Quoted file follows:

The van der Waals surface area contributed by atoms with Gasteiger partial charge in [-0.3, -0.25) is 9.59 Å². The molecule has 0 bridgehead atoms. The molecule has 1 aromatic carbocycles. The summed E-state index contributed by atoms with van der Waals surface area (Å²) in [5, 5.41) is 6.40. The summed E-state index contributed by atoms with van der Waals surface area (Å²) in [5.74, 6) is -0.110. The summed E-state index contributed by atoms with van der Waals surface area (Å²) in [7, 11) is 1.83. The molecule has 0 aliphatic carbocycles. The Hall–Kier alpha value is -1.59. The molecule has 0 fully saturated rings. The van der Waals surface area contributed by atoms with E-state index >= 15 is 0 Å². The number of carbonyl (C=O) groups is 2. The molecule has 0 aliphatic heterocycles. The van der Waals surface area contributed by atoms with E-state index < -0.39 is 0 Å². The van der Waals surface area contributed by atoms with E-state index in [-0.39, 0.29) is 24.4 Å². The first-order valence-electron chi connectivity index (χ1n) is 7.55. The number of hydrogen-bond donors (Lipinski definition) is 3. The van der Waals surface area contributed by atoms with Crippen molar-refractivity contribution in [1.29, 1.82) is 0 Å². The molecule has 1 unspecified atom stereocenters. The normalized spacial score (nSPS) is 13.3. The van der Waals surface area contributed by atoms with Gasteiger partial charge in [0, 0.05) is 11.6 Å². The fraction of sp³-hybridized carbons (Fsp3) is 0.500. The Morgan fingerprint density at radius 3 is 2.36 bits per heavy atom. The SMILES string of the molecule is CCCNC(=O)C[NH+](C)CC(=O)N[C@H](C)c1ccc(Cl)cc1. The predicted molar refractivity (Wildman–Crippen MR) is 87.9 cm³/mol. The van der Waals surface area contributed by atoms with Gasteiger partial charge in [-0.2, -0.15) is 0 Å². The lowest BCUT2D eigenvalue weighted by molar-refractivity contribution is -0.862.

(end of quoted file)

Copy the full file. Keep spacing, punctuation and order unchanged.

The van der Waals surface area contributed by atoms with Gasteiger partial charge in [-0.3, -0.25) is 9.59 Å². The molecule has 0 bridgehead atoms. The molecule has 1 aromatic carbocycles. The summed E-state index contributed by atoms with van der Waals surface area (Å²) in [5, 5.41) is 6.40. The summed E-state index contributed by atoms with van der Waals surface area (Å²) in [5.74, 6) is -0.110. The summed E-state index contributed by atoms with van der Waals surface area (Å²) in [7, 11) is 1.83. The molecule has 0 aliphatic carbocycles. The Hall–Kier alpha value is -1.59. The molecule has 0 fully saturated rings. The van der Waals surface area contributed by atoms with E-state index >= 15 is 0 Å². The number of carbonyl (C=O) groups is 2. The molecule has 0 aliphatic heterocycles. The van der Waals surface area contributed by atoms with E-state index < -0.39 is 0 Å². The van der Waals surface area contributed by atoms with E-state index in [-0.39, 0.29) is 24.4 Å². The first-order valence-electron chi connectivity index (χ1n) is 7.55. The number of hydrogen-bond donors (Lipinski definition) is 3. The van der Waals surface area contributed by atoms with Crippen molar-refractivity contribution in [1.29, 1.82) is 0 Å². The molecule has 1 unspecified atom stereocenters. The normalized spacial score (nSPS) is 13.3. The van der Waals surface area contributed by atoms with Gasteiger partial charge in [0, 0.05) is 11.6 Å². The fraction of sp³-hybridized carbons (Fsp3) is 0.500. The Morgan fingerprint density at radius 3 is 2.36 bits per heavy atom. The SMILES string of the molecule is CCCNC(=O)C[NH+](C)CC(=O)N[C@H](C)c1ccc(Cl)cc1. The predicted molar refractivity (Wildman–Crippen MR) is 87.9 cm³/mol. The van der Waals surface area contributed by atoms with Gasteiger partial charge in [-0.2, -0.15) is 0 Å². The lowest BCUT2D eigenvalue weighted by molar-refractivity contribution is -0.862.